Most adults are loath to revisit their adolescence, a period of awkward growth, confusing mores and naked social ambitions. And yet, adults and kids alike should not miss “Diary of a Wimpy Kid: The Musical,” adapted from Jeff Kinney’s graphic novel series and the three films that his books inspired.

“Wimpy” premiered Friday at the Children’s Theatre of Minneapolis to prolonged plaudits and the broad smiles of Kinney, producer Kevin McCollum, who is backing this production, and a host of other VIPs. The ovation is well-earned. “Wimpy” is spectacular, with electricity, charm and heart to spare.

Director Rachel Rockwell’s energetic staging is one of nonstop movement. She seamlessly choreographs the actors, set pieces and transitions so that what we see onstage resembles a live-action film. (The two-hour production has 50-plus scenes.)

The music, composed by the songwriting team of Michael Mahler and Alan Schmuckler, is catchy and clever. The “Wimpy” score draws on show tunes, rock ‘n’ roll, 1960s pop and hip-hop, among others. Conducted with verve by Andrew Bourgoin, it even boasts anthem-like numbers with such titles as “The Middle of it All” and “Animal Heart.”

Nor are the performances anything to sneeze at. The large, talented ensemble is led by Ricky Falbo, a pocket-size star with solid theatrical chops and matching charisma. Falbo plays Greg Heffley, the undersized middle-schooler who desperately wants to gain social status. Greg is stuck in the middle in a world where people are literally ranked by numbers. Cool guy Bryce (Ethan Davenport), he of the cute butt and big bucks, is at the top, where Greg wants to be.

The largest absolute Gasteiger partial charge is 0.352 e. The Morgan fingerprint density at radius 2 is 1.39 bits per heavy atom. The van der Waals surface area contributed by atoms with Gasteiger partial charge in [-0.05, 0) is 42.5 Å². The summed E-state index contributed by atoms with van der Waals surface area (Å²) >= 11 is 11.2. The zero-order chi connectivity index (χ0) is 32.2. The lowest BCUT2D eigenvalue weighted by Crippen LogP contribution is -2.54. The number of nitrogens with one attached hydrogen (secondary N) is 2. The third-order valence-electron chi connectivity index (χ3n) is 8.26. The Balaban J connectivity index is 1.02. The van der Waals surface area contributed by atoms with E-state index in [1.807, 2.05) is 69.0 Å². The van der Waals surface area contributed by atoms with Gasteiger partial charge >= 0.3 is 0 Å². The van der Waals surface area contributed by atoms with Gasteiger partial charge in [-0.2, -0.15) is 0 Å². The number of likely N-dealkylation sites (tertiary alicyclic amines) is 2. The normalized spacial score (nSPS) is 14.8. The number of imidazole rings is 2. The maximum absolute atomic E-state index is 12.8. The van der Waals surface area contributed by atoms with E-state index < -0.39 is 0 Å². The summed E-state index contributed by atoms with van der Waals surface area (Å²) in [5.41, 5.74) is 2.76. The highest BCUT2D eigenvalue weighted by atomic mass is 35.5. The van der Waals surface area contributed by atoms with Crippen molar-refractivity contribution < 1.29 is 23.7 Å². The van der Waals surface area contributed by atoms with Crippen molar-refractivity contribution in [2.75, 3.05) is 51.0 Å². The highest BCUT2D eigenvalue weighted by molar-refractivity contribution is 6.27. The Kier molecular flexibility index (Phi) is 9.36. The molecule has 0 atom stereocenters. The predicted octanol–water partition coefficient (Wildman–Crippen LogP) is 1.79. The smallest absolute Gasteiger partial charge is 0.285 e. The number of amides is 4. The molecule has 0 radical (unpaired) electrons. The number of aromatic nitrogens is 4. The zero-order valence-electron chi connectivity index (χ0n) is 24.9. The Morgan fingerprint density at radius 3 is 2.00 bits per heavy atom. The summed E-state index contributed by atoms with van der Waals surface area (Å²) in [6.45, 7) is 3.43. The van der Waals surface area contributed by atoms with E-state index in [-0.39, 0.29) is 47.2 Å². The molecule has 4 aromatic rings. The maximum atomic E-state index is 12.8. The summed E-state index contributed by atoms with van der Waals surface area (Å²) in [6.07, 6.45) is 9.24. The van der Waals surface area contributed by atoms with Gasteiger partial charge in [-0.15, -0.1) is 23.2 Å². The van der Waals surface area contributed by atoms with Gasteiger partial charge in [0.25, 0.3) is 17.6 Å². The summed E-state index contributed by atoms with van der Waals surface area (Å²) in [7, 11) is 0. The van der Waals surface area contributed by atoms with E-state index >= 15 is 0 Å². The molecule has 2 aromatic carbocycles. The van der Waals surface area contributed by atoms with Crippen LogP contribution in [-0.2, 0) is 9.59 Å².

To get there, Greg throws loyal best friend Rowley (David Rosenthal) under the bus. Greg also leads his peers in pretending that classmate Chirag (Om Angarkar) is invisible, negating his existence. And when Greg decides to run for treasurer as another popularity ploy, he lies about opponent Patty (Johannah Easley).

And yet, despite all his meanness, you can’t help but root for Greg. Falbo, a tireless, spirited singer, dancer and actor who moves flawlessly throughout the many worlds in the play, invests Greg with latent goodness and honesty. His good cheer easily wins us over, making us love the sinner and not the sin.

Falbo is surrounded by loads of youthful talent. Rosenthal’s Rowley is a ball of goodness and awkward innocence. Omgarkar’s Chirag also is very forgiving.

Brandon Brooks plays big brother Rodrick, a metalhead with a wicked laugh, with droll humor. Easley, star of another CTC premiere this season, “Akeelah and the Bee,” has a big moment on the “Election Day.” She nails it, channeling ’60s girl group sound with ’90s cheerleader choreography. Keegan Robinson’s Joshie, a Euro pop star, is comic gold.

There is still work to be done yet on “Wimpy,” whose Halloween-themed scene, which closes the first act, drags on a bit. And, no doubt it will change. But for a show that’s fresh out of the gate, this “Wimpy” is an exciting winner.